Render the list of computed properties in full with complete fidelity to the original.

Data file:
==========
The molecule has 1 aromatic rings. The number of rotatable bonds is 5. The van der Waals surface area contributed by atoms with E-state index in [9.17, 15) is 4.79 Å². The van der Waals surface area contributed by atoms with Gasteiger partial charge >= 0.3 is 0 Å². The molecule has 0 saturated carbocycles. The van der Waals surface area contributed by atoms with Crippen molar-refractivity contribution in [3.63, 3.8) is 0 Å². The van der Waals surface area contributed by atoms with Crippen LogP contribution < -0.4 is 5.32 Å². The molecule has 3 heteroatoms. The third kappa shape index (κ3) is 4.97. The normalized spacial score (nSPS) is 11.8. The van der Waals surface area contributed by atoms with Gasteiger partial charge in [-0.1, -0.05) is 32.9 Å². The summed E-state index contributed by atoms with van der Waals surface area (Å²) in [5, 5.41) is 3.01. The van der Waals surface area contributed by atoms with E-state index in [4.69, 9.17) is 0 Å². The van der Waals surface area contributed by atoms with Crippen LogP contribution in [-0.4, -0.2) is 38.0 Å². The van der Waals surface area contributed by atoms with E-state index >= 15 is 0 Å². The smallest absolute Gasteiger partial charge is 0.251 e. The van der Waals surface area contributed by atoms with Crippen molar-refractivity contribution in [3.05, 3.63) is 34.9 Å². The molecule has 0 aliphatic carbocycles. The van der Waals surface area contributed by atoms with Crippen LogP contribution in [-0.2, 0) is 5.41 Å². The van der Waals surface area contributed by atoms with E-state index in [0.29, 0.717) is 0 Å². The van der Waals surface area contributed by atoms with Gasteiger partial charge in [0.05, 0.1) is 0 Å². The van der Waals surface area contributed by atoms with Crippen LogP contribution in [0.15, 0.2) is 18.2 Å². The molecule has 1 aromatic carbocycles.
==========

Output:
The molecule has 1 aromatic rings. The number of rotatable bonds is 5. The van der Waals surface area contributed by atoms with E-state index in [9.17, 15) is 4.79 Å². The van der Waals surface area contributed by atoms with Gasteiger partial charge >= 0.3 is 0 Å². The molecule has 0 saturated carbocycles. The van der Waals surface area contributed by atoms with Crippen molar-refractivity contribution in [3.63, 3.8) is 0 Å². The van der Waals surface area contributed by atoms with Crippen LogP contribution < -0.4 is 5.32 Å². The molecule has 3 heteroatoms. The third kappa shape index (κ3) is 4.97. The normalized spacial score (nSPS) is 11.8. The van der Waals surface area contributed by atoms with Gasteiger partial charge in [-0.1, -0.05) is 32.9 Å². The summed E-state index contributed by atoms with van der Waals surface area (Å²) in [5, 5.41) is 3.01. The van der Waals surface area contributed by atoms with E-state index in [4.69, 9.17) is 0 Å². The van der Waals surface area contributed by atoms with Crippen LogP contribution in [-0.4, -0.2) is 38.0 Å². The van der Waals surface area contributed by atoms with E-state index >= 15 is 0 Å². The smallest absolute Gasteiger partial charge is 0.251 e. The van der Waals surface area contributed by atoms with Crippen molar-refractivity contribution in [3.05, 3.63) is 34.9 Å². The molecule has 0 aliphatic carbocycles. The van der Waals surface area contributed by atoms with Crippen LogP contribution in [-0.2, 0) is 5.41 Å². The van der Waals surface area contributed by atoms with E-state index in [0.29, 0.717) is 0 Å². The van der Waals surface area contributed by atoms with Gasteiger partial charge in [0.05, 0.1) is 0 Å². The van der Waals surface area contributed by atoms with Crippen LogP contribution in [0.15, 0.2) is 18.2 Å². The molecule has 1 aromatic carbocycles.